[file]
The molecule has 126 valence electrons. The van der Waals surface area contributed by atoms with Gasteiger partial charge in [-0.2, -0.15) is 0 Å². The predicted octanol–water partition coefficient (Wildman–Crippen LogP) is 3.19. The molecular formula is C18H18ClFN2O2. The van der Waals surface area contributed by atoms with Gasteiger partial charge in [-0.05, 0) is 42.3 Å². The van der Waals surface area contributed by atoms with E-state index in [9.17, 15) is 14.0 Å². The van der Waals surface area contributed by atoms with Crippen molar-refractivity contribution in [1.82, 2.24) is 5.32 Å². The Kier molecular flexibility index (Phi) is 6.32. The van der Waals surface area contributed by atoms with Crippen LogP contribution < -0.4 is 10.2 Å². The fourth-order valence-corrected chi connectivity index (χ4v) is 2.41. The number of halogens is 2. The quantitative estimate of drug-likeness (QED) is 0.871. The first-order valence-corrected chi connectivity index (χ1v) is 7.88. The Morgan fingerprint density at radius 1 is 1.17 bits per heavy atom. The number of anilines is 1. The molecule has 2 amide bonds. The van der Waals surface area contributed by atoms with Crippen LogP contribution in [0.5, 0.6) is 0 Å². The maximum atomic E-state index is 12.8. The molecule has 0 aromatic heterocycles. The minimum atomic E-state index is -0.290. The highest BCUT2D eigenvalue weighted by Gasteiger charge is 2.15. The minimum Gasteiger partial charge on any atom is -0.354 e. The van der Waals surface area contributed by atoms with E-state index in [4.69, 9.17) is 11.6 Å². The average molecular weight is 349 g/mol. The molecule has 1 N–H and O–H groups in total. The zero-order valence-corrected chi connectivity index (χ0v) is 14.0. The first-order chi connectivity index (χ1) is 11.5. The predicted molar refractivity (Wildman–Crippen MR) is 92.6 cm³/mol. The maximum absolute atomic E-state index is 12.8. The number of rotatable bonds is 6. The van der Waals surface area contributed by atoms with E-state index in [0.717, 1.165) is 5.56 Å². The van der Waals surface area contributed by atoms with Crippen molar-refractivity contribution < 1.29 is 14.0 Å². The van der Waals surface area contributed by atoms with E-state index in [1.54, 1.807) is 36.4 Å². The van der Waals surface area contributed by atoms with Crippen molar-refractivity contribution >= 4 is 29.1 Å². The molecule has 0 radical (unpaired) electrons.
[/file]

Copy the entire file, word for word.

The molecule has 126 valence electrons. The van der Waals surface area contributed by atoms with Gasteiger partial charge in [-0.2, -0.15) is 0 Å². The predicted octanol–water partition coefficient (Wildman–Crippen LogP) is 3.19. The molecular formula is C18H18ClFN2O2. The van der Waals surface area contributed by atoms with Gasteiger partial charge in [-0.05, 0) is 42.3 Å². The van der Waals surface area contributed by atoms with E-state index in [9.17, 15) is 14.0 Å². The van der Waals surface area contributed by atoms with Crippen molar-refractivity contribution in [1.82, 2.24) is 5.32 Å². The Kier molecular flexibility index (Phi) is 6.32. The van der Waals surface area contributed by atoms with Crippen LogP contribution < -0.4 is 10.2 Å². The fourth-order valence-corrected chi connectivity index (χ4v) is 2.41. The number of halogens is 2. The quantitative estimate of drug-likeness (QED) is 0.871. The first-order valence-corrected chi connectivity index (χ1v) is 7.88. The Morgan fingerprint density at radius 1 is 1.17 bits per heavy atom. The number of anilines is 1. The molecule has 2 amide bonds. The van der Waals surface area contributed by atoms with Crippen LogP contribution in [0.5, 0.6) is 0 Å². The maximum atomic E-state index is 12.8. The molecule has 0 aromatic heterocycles. The minimum atomic E-state index is -0.290. The highest BCUT2D eigenvalue weighted by Gasteiger charge is 2.15. The minimum Gasteiger partial charge on any atom is -0.354 e. The van der Waals surface area contributed by atoms with E-state index in [4.69, 9.17) is 11.6 Å². The average molecular weight is 349 g/mol. The molecule has 1 N–H and O–H groups in total. The zero-order valence-corrected chi connectivity index (χ0v) is 14.0. The first-order chi connectivity index (χ1) is 11.5. The predicted molar refractivity (Wildman–Crippen MR) is 92.6 cm³/mol. The maximum absolute atomic E-state index is 12.8. The number of rotatable bonds is 6. The van der Waals surface area contributed by atoms with E-state index in [0.717, 1.165) is 5.56 Å². The van der Waals surface area contributed by atoms with Crippen molar-refractivity contribution < 1.29 is 14.0 Å². The van der Waals surface area contributed by atoms with E-state index in [1.54, 1.807) is 36.4 Å². The van der Waals surface area contributed by atoms with Crippen molar-refractivity contribution >= 4 is 29.1 Å². The molecule has 0 radical (unpaired) electrons.